Master of Arts (M.A.)
Degree Granting Department
Will Tyson, Ph.D.
Emelda Curry, Ph.D.
Michael DeJonge, Ph.D.
Deployment, Mental Health Concerns, Reintegration, Soldiers
The intent and direction of this thesis is to recognize personal and social concerns that influence soldiers’ reintegration process. The missing element in current literature is capturing the soldiers’ lived experiences, ideas, perspective and knowledge of what it truly means to be a soldier and having to reintegrate back into the civilian life after being submerged the military culture for an extended period of time. One of the vital concerns to the soldiers is how civilians, specifically the community, politicians, scholars and mental health providers, are not necessary fully aware nor do they recognize the influential impacts of the experiences and environment the military culture has over the soldiers. Soldiers may suffer from depression, anxiety, isolation, alienation, lack of belonging and perceived burdensomeness upon returning home. Previous research often from the civilian point of view expects soldiers to face personal and social concerns, but this research does not allow soldiers to speak for themselves – from their military perspective and lived-experiences. The mission of this thesis, with the support of members of the US Army, is to help bridge the disconnect in communication and the lack of understanding between the two cultures, military and civilian, in order to work together to find a more improved solution on helping soldiers reintegrate processes. The main objective of the mission is to increase our awareness and understanding on who a soldier is, who they develop into and who they become throughout their military career, and how this influences their reintegration journey.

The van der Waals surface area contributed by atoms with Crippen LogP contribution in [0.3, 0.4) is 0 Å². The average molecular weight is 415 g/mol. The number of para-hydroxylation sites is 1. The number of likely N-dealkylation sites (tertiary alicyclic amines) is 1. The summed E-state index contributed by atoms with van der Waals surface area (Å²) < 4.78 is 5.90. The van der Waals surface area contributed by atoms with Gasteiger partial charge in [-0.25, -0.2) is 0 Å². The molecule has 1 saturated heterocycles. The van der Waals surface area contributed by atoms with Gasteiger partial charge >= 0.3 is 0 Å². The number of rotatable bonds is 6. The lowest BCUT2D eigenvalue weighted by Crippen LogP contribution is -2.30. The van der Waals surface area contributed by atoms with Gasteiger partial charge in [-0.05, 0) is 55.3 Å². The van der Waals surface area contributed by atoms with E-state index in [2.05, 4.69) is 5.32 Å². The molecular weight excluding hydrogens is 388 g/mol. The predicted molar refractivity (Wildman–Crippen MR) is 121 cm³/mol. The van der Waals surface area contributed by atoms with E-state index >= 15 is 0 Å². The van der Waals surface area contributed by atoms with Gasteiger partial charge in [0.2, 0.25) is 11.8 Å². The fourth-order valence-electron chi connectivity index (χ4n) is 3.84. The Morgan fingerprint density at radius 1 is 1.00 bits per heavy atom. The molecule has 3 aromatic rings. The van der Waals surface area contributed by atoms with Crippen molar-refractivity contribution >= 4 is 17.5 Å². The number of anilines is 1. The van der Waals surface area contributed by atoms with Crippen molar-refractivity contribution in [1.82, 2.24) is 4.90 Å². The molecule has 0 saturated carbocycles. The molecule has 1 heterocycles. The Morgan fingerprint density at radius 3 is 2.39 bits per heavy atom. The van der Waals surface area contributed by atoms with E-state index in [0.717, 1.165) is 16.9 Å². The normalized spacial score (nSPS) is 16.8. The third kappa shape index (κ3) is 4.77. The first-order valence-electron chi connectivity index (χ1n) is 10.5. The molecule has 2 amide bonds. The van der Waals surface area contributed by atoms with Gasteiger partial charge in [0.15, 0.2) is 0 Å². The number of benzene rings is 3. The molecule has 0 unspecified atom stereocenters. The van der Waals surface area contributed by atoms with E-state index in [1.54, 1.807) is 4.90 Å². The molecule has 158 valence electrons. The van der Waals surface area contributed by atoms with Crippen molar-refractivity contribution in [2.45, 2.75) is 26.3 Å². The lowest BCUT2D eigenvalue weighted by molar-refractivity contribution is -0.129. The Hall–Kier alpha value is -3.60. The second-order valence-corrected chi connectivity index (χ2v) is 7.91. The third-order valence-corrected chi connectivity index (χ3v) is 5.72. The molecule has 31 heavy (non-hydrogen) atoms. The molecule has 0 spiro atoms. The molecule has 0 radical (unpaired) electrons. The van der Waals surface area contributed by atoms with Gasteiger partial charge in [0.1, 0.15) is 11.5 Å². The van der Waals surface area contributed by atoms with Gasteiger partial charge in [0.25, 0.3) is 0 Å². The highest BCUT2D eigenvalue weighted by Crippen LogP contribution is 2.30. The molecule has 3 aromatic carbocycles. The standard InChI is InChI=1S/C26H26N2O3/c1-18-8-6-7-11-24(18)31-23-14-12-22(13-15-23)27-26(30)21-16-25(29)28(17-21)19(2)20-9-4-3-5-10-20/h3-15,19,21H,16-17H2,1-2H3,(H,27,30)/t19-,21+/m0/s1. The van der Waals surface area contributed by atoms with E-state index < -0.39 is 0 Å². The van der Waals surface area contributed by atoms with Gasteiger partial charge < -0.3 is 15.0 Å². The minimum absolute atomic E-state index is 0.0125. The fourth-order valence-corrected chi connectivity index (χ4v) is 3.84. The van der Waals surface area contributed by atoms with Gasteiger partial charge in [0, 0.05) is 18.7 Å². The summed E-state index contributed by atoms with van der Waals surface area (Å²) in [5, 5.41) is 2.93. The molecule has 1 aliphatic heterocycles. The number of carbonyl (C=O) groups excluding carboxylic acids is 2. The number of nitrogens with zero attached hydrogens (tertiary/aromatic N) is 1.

Scholar Commons Citation
Ahlfs, Matthew J., "The Role of the Soldier in Civilian Life: Personal and Social Concerns that Influence Reintegration Processes" (2018). USF Tampa Graduate Theses and Dissertations.